and at the end of the eight-week
training.
"When we see blockage of
see GAVIN page A3 Participants in Gavin's study undergo regular exercise.
Students show positive
reactions to addition
NICK HENNE
NEWS EDTOR
The West End Dining Hall,
still under construction, will pro-
vide students with food options
different from typical cafeteria
style eateries and is scheduled for
opening in the spring semester.
Gina Shoemaker, project
manager, said the dining hall will
offer students with a whole new
variety of food than the current
major dining halls as well as a
whole new kind of atmosphere.
The kitchen is much smaller and
the majority of the food is cooked
in the serving area, Shoemaker
said.
The main sections of the
dining hall will Include a Mon-
golian grill, similar to the Mon-
golian barbecue on Greenville
Blvd a Chinese food section, a
deli and a salad bar.
"It's a lot more modern than
a typical cafeteria said Shoe-
maker.
f- West End
w Dining Hall
The dining hall is scheduled to be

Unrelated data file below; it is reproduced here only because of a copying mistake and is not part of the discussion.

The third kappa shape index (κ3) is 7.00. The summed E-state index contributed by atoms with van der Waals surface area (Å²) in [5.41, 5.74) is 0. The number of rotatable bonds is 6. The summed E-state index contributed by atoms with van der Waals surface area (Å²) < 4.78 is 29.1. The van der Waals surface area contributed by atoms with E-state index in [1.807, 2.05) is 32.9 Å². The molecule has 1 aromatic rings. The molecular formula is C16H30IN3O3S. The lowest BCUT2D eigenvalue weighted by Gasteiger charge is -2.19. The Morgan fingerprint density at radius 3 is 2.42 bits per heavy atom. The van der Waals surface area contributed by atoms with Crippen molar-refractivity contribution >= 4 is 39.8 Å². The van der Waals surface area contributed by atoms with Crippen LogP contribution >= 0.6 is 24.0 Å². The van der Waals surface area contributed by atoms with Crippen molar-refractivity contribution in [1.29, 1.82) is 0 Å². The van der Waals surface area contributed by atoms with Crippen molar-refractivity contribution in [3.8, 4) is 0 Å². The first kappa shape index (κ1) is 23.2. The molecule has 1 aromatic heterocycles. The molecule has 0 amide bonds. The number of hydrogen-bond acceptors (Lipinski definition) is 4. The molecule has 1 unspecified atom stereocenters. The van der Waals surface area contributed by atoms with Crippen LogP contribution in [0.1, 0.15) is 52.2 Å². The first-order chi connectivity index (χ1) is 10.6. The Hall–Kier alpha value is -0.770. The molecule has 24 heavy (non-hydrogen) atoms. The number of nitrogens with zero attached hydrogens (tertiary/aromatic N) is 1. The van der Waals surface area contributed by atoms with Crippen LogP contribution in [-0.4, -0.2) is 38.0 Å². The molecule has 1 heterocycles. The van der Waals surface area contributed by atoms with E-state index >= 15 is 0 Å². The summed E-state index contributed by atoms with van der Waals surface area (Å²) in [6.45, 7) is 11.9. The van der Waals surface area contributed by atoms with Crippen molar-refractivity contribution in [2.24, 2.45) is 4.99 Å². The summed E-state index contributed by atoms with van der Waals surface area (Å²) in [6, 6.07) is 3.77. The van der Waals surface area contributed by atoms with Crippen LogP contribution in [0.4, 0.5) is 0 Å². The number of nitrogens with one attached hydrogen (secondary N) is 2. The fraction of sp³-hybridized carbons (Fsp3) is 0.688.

completed near the end of October
and be open for student use by
the spring semester of 2005.
While some students thought
the dining hall was scheduled
to be open in the fall semester,
Shoemaker said the scheduled
opening time has always been In
the Spring.
"It's going to be a different
kind of food than Todd. Todd
is your typical cafeteria kind of
food
As part of the new addition,
the dining hall building will
also offer a convenience store
available for students and a new
plaza is being built right outside
the building Shoemaker said.
The new plaza will have colored
concrete, grass, trees and a clock
which was donated by the class
see WEST END page A3
INSIDE I News: A2 I Comics: B4 I Opinion: A4 I Features: A5 I Sports: Bl





Page A2 news@theeastcarolinian.com 252.328.6366
NICK HENNE News Editor KATIE KOKINDA Assistant News Editor
WEDNESDAY September 1, 2004
CAMPUS NEWS
Schedule Changes
Today is the last day for schedule
changes (add only).
Membership Meeting
The Women of Excellence
Membership meeting will be
held tonight from 7 p.m. - 9 p.m.
in Mendenhall Student Center.
This meeting is an open meeting
for anyone Interested In joining
Women of Excellence.
Meet the Greeks
The National Pan-Hellenic Council
is having a Meet the Greeks
session this evening at 8 p.m. in the
Great Rooms in Mendenhall. This
session will allow people who
may be interested in joining
a NPHC organization to meet
current members and answer any